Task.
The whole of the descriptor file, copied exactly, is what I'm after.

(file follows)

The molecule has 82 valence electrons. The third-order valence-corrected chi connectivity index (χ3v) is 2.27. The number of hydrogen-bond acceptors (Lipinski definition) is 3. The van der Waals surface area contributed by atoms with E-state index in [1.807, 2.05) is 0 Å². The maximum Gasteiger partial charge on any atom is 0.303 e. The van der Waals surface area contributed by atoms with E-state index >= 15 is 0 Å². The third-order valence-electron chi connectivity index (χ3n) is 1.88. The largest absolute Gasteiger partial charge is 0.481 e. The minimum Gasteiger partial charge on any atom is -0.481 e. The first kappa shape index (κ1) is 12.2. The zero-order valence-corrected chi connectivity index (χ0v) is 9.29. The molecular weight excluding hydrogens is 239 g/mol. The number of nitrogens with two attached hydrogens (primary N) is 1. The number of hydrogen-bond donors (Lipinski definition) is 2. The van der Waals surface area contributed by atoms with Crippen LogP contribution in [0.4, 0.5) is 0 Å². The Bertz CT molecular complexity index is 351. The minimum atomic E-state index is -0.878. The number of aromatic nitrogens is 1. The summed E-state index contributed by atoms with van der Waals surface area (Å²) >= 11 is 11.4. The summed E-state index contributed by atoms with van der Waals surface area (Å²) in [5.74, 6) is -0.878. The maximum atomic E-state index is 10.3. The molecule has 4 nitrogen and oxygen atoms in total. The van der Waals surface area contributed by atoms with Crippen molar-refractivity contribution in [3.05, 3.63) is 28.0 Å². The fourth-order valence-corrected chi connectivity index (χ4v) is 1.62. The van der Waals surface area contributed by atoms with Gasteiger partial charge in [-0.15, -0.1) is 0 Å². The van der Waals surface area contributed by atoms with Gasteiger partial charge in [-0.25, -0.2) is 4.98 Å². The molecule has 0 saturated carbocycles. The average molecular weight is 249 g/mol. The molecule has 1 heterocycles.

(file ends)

The molecule has 82 valence electrons. The third-order valence-corrected chi connectivity index (χ3v) is 2.27. The number of hydrogen-bond acceptors (Lipinski definition) is 3. The van der Waals surface area contributed by atoms with E-state index in [1.807, 2.05) is 0 Å². The maximum Gasteiger partial charge on any atom is 0.303 e. The van der Waals surface area contributed by atoms with E-state index >= 15 is 0 Å². The third-order valence-electron chi connectivity index (χ3n) is 1.88. The largest absolute Gasteiger partial charge is 0.481 e. The minimum Gasteiger partial charge on any atom is -0.481 e. The first kappa shape index (κ1) is 12.2. The zero-order valence-corrected chi connectivity index (χ0v) is 9.29. The molecular weight excluding hydrogens is 239 g/mol. The number of nitrogens with two attached hydrogens (primary N) is 1. The number of hydrogen-bond donors (Lipinski definition) is 2. The van der Waals surface area contributed by atoms with Crippen LogP contribution in [0.4, 0.5) is 0 Å². The Bertz CT molecular complexity index is 351. The minimum atomic E-state index is -0.878. The number of aromatic nitrogens is 1. The summed E-state index contributed by atoms with van der Waals surface area (Å²) >= 11 is 11.4. The summed E-state index contributed by atoms with van der Waals surface area (Å²) in [5.74, 6) is -0.878. The maximum atomic E-state index is 10.3. The molecule has 4 nitrogen and oxygen atoms in total. The van der Waals surface area contributed by atoms with Crippen molar-refractivity contribution in [3.05, 3.63) is 28.0 Å². The fourth-order valence-corrected chi connectivity index (χ4v) is 1.62. The van der Waals surface area contributed by atoms with Gasteiger partial charge in [-0.15, -0.1) is 0 Å². The van der Waals surface area contributed by atoms with Gasteiger partial charge in [-0.25, -0.2) is 4.98 Å². The molecule has 0 saturated carbocycles. The average molecular weight is 249 g/mol. The molecule has 1 heterocycles.